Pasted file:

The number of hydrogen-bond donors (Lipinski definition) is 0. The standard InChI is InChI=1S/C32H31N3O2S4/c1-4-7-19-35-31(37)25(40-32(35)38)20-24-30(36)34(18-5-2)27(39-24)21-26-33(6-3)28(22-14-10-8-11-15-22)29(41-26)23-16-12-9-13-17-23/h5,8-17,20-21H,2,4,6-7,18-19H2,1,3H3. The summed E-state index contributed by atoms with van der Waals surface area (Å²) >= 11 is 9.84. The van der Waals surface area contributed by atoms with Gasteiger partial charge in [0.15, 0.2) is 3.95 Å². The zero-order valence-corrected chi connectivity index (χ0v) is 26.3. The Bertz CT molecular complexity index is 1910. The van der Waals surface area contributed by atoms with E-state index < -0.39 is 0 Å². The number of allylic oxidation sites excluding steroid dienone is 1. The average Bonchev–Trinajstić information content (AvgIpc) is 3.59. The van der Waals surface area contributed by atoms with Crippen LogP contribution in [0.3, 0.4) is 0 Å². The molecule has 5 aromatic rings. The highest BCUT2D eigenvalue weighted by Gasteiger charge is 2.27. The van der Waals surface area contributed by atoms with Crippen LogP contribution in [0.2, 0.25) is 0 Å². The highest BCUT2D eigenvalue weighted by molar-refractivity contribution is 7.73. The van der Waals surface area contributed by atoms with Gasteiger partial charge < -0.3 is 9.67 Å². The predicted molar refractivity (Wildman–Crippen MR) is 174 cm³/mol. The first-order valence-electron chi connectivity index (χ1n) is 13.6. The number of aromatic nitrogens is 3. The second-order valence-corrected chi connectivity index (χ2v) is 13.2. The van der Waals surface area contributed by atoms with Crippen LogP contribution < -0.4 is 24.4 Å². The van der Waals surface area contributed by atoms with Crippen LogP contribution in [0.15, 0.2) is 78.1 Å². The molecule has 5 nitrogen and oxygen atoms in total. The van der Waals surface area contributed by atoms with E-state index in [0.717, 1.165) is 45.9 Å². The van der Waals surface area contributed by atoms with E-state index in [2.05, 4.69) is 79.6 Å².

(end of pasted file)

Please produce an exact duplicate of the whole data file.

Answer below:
The number of hydrogen-bond donors (Lipinski definition) is 0. The standard InChI is InChI=1S/C32H31N3O2S4/c1-4-7-19-35-31(37)25(40-32(35)38)20-24-30(36)34(18-5-2)27(39-24)21-26-33(6-3)28(22-14-10-8-11-15-22)29(41-26)23-16-12-9-13-17-23/h5,8-17,20-21H,2,4,6-7,18-19H2,1,3H3. The summed E-state index contributed by atoms with van der Waals surface area (Å²) >= 11 is 9.84. The van der Waals surface area contributed by atoms with Gasteiger partial charge in [0.15, 0.2) is 3.95 Å². The zero-order valence-corrected chi connectivity index (χ0v) is 26.3. The Bertz CT molecular complexity index is 1910. The van der Waals surface area contributed by atoms with E-state index < -0.39 is 0 Å². The number of allylic oxidation sites excluding steroid dienone is 1. The average Bonchev–Trinajstić information content (AvgIpc) is 3.59. The van der Waals surface area contributed by atoms with Crippen LogP contribution in [0.3, 0.4) is 0 Å². The molecule has 5 aromatic rings. The highest BCUT2D eigenvalue weighted by Gasteiger charge is 2.27. The van der Waals surface area contributed by atoms with Crippen LogP contribution in [0.2, 0.25) is 0 Å². The highest BCUT2D eigenvalue weighted by molar-refractivity contribution is 7.73. The van der Waals surface area contributed by atoms with Gasteiger partial charge < -0.3 is 9.67 Å². The predicted molar refractivity (Wildman–Crippen MR) is 174 cm³/mol. The first-order valence-electron chi connectivity index (χ1n) is 13.6. The number of aromatic nitrogens is 3. The second-order valence-corrected chi connectivity index (χ2v) is 13.2. The van der Waals surface area contributed by atoms with Crippen LogP contribution < -0.4 is 24.4 Å². The van der Waals surface area contributed by atoms with Crippen LogP contribution in [0.15, 0.2) is 78.1 Å². The molecule has 5 nitrogen and oxygen atoms in total. The van der Waals surface area contributed by atoms with E-state index in [0.717, 1.165) is 45.9 Å². The van der Waals surface area contributed by atoms with E-state index in [2.05, 4.69) is 79.6 Å².